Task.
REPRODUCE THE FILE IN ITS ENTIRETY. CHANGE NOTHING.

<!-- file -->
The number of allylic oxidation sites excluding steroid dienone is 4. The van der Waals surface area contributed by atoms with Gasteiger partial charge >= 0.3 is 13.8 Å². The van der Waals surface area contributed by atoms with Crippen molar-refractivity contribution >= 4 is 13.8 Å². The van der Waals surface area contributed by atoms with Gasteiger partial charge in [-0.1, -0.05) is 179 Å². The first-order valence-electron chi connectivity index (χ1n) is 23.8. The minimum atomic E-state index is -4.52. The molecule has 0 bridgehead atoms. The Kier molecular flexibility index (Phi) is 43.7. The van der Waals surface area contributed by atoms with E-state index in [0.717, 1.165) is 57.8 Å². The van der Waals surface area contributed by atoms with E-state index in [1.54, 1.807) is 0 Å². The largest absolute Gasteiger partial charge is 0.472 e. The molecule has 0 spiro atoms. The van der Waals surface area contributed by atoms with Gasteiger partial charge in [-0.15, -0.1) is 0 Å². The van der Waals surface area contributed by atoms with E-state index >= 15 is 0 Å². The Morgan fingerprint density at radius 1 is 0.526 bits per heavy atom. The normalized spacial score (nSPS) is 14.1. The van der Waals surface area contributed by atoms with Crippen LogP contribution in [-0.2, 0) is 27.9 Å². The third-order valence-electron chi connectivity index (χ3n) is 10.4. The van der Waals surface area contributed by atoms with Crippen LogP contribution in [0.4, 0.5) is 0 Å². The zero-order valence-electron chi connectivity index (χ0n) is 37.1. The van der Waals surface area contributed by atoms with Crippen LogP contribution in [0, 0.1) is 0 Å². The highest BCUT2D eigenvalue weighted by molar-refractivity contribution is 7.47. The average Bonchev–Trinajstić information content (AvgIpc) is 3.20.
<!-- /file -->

The number of allylic oxidation sites excluding steroid dienone is 4. The van der Waals surface area contributed by atoms with Gasteiger partial charge >= 0.3 is 13.8 Å². The van der Waals surface area contributed by atoms with Crippen molar-refractivity contribution >= 4 is 13.8 Å². The van der Waals surface area contributed by atoms with Gasteiger partial charge in [-0.1, -0.05) is 179 Å². The first-order valence-electron chi connectivity index (χ1n) is 23.8. The minimum atomic E-state index is -4.52. The molecule has 0 bridgehead atoms. The Kier molecular flexibility index (Phi) is 43.7. The van der Waals surface area contributed by atoms with E-state index in [0.717, 1.165) is 57.8 Å². The van der Waals surface area contributed by atoms with E-state index in [1.54, 1.807) is 0 Å². The largest absolute Gasteiger partial charge is 0.472 e. The molecule has 0 spiro atoms. The van der Waals surface area contributed by atoms with Gasteiger partial charge in [-0.15, -0.1) is 0 Å². The van der Waals surface area contributed by atoms with E-state index >= 15 is 0 Å². The Morgan fingerprint density at radius 1 is 0.526 bits per heavy atom. The normalized spacial score (nSPS) is 14.1. The van der Waals surface area contributed by atoms with Crippen LogP contribution in [-0.2, 0) is 27.9 Å². The third-order valence-electron chi connectivity index (χ3n) is 10.4. The van der Waals surface area contributed by atoms with Crippen LogP contribution in [0.4, 0.5) is 0 Å². The zero-order valence-electron chi connectivity index (χ0n) is 37.1. The van der Waals surface area contributed by atoms with Crippen LogP contribution in [0, 0.1) is 0 Å². The highest BCUT2D eigenvalue weighted by molar-refractivity contribution is 7.47. The average Bonchev–Trinajstić information content (AvgIpc) is 3.20.